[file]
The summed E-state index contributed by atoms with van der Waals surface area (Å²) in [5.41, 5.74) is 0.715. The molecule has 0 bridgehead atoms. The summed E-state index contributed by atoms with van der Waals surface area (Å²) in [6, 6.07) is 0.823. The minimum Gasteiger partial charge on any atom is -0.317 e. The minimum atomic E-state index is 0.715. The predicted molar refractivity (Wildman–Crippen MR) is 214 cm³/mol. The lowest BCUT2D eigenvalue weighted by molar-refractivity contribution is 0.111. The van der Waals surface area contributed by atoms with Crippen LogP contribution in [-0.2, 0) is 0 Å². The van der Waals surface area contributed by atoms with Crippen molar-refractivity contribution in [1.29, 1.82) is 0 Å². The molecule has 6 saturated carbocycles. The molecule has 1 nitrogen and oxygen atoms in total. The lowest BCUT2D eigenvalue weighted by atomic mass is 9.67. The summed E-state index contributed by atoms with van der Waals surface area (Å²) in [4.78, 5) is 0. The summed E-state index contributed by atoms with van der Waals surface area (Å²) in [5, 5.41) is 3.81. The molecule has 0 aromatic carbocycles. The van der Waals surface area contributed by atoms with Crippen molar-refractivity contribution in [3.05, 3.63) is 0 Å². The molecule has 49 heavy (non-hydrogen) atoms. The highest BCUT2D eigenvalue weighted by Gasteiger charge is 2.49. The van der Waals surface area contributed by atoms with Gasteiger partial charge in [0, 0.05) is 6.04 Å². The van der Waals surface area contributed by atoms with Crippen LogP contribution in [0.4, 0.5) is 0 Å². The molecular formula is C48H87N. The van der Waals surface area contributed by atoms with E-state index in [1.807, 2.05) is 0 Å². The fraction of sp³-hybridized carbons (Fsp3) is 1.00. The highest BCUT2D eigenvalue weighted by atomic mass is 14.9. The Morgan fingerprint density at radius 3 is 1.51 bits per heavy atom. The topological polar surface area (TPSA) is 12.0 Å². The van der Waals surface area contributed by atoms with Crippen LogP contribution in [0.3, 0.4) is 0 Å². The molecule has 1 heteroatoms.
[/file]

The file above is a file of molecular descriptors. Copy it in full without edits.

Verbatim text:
The summed E-state index contributed by atoms with van der Waals surface area (Å²) in [5.41, 5.74) is 0.715. The molecule has 0 bridgehead atoms. The summed E-state index contributed by atoms with van der Waals surface area (Å²) in [6, 6.07) is 0.823. The minimum Gasteiger partial charge on any atom is -0.317 e. The minimum atomic E-state index is 0.715. The predicted molar refractivity (Wildman–Crippen MR) is 214 cm³/mol. The lowest BCUT2D eigenvalue weighted by molar-refractivity contribution is 0.111. The van der Waals surface area contributed by atoms with Crippen LogP contribution in [-0.2, 0) is 0 Å². The van der Waals surface area contributed by atoms with Crippen molar-refractivity contribution in [1.29, 1.82) is 0 Å². The molecule has 6 saturated carbocycles. The molecule has 1 nitrogen and oxygen atoms in total. The lowest BCUT2D eigenvalue weighted by atomic mass is 9.67. The summed E-state index contributed by atoms with van der Waals surface area (Å²) in [4.78, 5) is 0. The summed E-state index contributed by atoms with van der Waals surface area (Å²) in [5, 5.41) is 3.81. The molecule has 0 aromatic carbocycles. The van der Waals surface area contributed by atoms with Crippen molar-refractivity contribution in [3.05, 3.63) is 0 Å². The molecule has 49 heavy (non-hydrogen) atoms. The highest BCUT2D eigenvalue weighted by Gasteiger charge is 2.49. The van der Waals surface area contributed by atoms with Gasteiger partial charge in [0, 0.05) is 6.04 Å². The van der Waals surface area contributed by atoms with Crippen LogP contribution in [0.4, 0.5) is 0 Å². The molecular formula is C48H87N. The van der Waals surface area contributed by atoms with E-state index in [1.807, 2.05) is 0 Å². The fraction of sp³-hybridized carbons (Fsp3) is 1.00. The highest BCUT2D eigenvalue weighted by atomic mass is 14.9. The Morgan fingerprint density at radius 3 is 1.51 bits per heavy atom. The topological polar surface area (TPSA) is 12.0 Å². The van der Waals surface area contributed by atoms with Crippen LogP contribution in [0.3, 0.4) is 0 Å². The molecule has 1 heteroatoms.